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Fire Service retains its position among the best following second inspection

Cambridgeshire Fire and Rescue Service (CFRS) has come out with one of the best scores from 13 other fire and rescue services in the first tranche of the Government’s second round of inspections for fire and rescue services. 

Her Majesty’s Inspectorate of Constabularies and Fire and Rescue Services (HMICFRS) has assessed the Service as Good across the three main pillars of efficiency, effectiveness and how it looks after its people.  

The inspection took place in April just after the second lockdown and the Service was the first fire service to be looked at in the new round of assessments. The inspection team analysed data and documents and held virtual meetings with a cross-section of staff to assess the Service against a set-criteria that all fire services will be scored against over the next 12 months. 

The Inspectorate found that CFRS was 'good' across all three core areas as well as 10 of the 11 eleven sub-sections - one of only three fire and rescue services to achieve this level in the first tranche of inspections. 

Chief Fire Officer Chris Strickland said: “I am delighted with our assessment outcome and to maintain an overall rating of ‘Good’ across all areas. I feel very proud of our Service and of everyone who works here. The bar has been raised this time and so we had to prove we had continued to improve and not just stood still. The last 20 months have been difficult for many of our staff, each facing their own personal challenges, as everyone has, with the pandemic and different ways of working. But our people have been phenomenal and to achieve three Goods again despite the challenges of the pandemic is just fantastic. It’s a real testament to their collective hard work and passion to drive improvement and ensure we deliver the best service we can to our communities.” 

Inspectors highlighted three areas of innovative work for national recognition too, in how the Service manages its assets, how it sought independent verification for its Covid secure measures in the workplace, and how it commissioned an independent facilitator to help it establish how its black and minority ethnic staff were feeling in the aftermath of the George Floyd killing and Covid pandemic.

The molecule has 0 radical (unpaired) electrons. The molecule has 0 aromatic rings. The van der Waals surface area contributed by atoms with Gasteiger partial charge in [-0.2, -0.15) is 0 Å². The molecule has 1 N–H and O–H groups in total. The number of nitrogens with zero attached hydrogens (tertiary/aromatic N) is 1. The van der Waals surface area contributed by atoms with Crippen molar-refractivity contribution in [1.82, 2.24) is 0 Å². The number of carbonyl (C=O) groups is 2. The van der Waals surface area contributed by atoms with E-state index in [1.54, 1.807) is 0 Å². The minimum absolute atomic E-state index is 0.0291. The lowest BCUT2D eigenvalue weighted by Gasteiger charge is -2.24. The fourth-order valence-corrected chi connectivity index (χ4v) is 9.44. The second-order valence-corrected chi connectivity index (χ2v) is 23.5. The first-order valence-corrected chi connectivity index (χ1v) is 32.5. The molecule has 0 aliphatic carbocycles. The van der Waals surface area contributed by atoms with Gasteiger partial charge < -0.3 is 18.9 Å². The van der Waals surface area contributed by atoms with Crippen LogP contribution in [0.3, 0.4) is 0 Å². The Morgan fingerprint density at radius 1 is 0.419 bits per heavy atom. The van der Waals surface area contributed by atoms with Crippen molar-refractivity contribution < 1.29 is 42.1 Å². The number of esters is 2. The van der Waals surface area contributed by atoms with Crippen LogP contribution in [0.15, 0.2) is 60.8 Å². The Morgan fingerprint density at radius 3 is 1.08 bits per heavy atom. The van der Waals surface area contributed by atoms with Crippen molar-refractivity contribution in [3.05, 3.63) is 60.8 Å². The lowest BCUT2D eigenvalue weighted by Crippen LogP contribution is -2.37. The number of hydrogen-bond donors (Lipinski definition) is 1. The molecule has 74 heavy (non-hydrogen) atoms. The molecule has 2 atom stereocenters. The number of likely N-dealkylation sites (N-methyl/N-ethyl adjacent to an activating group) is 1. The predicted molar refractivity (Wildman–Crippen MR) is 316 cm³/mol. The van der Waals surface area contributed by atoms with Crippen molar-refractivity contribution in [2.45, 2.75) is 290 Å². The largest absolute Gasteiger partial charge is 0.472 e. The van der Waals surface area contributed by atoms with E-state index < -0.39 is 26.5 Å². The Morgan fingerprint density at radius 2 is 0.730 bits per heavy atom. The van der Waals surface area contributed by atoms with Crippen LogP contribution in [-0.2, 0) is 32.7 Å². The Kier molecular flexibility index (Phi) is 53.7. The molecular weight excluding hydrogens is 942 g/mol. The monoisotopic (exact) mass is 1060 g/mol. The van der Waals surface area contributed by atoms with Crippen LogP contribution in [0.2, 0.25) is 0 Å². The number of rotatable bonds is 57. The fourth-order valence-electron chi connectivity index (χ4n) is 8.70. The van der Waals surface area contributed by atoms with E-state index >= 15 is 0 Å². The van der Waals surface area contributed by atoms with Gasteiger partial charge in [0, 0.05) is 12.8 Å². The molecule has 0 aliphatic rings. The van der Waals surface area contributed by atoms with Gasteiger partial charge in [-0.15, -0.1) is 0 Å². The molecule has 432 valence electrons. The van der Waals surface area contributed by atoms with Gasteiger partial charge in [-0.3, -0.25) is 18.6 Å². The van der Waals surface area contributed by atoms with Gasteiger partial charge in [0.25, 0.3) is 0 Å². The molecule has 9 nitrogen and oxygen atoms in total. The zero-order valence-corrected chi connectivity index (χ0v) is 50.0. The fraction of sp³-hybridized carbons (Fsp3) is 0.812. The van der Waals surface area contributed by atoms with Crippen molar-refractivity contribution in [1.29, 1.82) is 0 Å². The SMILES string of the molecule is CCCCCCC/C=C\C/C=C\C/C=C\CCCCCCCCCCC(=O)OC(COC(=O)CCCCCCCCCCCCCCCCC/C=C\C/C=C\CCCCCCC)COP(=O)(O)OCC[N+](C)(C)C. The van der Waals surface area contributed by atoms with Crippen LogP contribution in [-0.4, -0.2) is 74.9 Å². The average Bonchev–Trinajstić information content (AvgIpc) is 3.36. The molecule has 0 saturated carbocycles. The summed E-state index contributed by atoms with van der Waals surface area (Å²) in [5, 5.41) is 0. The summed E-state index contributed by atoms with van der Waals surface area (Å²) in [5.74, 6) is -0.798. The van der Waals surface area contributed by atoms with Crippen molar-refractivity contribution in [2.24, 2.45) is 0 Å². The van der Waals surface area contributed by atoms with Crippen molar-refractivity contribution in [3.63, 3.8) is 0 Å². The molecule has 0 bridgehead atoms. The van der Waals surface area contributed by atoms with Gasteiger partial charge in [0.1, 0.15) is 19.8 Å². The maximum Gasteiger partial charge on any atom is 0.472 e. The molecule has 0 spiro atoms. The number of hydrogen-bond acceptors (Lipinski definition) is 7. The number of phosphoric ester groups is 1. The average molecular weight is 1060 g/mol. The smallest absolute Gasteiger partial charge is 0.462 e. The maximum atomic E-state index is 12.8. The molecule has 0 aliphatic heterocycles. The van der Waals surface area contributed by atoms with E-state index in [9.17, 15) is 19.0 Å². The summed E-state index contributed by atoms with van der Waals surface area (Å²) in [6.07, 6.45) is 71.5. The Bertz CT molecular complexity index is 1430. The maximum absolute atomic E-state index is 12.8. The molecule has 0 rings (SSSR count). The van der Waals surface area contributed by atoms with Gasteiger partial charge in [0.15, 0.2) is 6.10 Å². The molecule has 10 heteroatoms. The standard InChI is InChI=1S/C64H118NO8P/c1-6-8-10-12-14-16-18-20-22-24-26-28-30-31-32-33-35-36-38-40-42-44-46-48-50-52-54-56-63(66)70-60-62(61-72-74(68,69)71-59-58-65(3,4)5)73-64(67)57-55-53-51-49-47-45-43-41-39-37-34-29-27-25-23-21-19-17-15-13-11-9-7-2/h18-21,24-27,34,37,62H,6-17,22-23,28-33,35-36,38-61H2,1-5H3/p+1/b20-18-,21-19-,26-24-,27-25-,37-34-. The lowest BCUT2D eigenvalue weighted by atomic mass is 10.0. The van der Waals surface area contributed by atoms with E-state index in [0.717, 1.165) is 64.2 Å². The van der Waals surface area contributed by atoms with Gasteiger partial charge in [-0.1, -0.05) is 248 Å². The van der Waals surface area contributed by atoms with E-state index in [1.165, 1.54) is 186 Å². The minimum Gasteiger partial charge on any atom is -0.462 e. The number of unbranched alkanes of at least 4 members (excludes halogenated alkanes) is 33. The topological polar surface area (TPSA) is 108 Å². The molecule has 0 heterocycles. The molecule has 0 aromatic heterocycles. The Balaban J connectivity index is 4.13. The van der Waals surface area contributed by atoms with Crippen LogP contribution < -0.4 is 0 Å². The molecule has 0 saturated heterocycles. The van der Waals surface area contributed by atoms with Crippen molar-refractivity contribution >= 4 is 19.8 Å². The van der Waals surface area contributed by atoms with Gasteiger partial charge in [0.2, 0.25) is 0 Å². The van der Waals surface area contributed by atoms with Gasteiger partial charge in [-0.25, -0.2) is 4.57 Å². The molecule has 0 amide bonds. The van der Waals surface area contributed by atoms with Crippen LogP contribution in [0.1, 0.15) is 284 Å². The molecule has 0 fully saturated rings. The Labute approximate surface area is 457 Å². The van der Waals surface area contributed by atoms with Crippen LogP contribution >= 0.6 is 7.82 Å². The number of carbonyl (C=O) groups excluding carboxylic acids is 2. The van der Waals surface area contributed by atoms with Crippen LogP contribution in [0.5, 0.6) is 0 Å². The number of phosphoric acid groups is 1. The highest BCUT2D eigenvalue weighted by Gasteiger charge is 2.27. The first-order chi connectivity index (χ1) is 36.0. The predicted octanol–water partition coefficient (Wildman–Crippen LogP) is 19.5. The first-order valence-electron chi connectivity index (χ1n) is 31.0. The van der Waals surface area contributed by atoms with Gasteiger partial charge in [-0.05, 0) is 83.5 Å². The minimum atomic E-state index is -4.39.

Chris continued: “As always, the inspectorate identified a few areas for us to improve on and we welcome these. Some we are already making good progress with following the immediate feedback we received in April. I have to admit to being disappointed with the 'requires improvement’ we received for our future financial planning beyond 2024. We have a commendable track record of successfully managing our budget through the last two comprehensive spending reviews where we faced eight years of budget cuts. The score this time came down to us not having a documented plan but I can reassure everyone that we are on top of this and have spent the last six months carefully planning for different scenarios that may affect our budget and income in the future and how we can respond to it.”  

Chair of the Fire Authority, Councillor Edna Murphy, added: “To be one of only three fire services to be judged as at least 'good' across every part of the inspection is evidence of what has always been our firm belief that, despite being a rural fire and rescue service, we punch well above our weight. I have only been Chair and part of the Authority since May of this year and it has been evident in that short time that this is a great fire and rescue service that cares for its people and is dedicated to serving its communities. The Service is always striving for improvement. The additional support it gave to other agencies during the pandemic - helping at vaccination centres, driving ambulances, knocking on doors of those isolating and fitting face masks, to name but a few - shows just how brilliant the people are we have working for the Service.”  

Councillor Murphy concluded: “Today’s announcement should reassure the people of Cambridgeshire and Peterborough that their local fire and rescue service is up there with the best, that it is effective in what it does and provides great value for money.” 

Cambridgeshire Fire and Rescue Service was one of 13 fire services to be inspected in the first tranche of the second round of assessments by HMICFRS. By December 2022, all 44 fire and rescue services in England will have undergone the same inspection. 

The full report for Cambridgeshire, including how it compares against other fire and rescue services in the first tranche, can be found on the HMICFRS website. 

More information about the Service's inspections can be found in the Our Inspection Report section.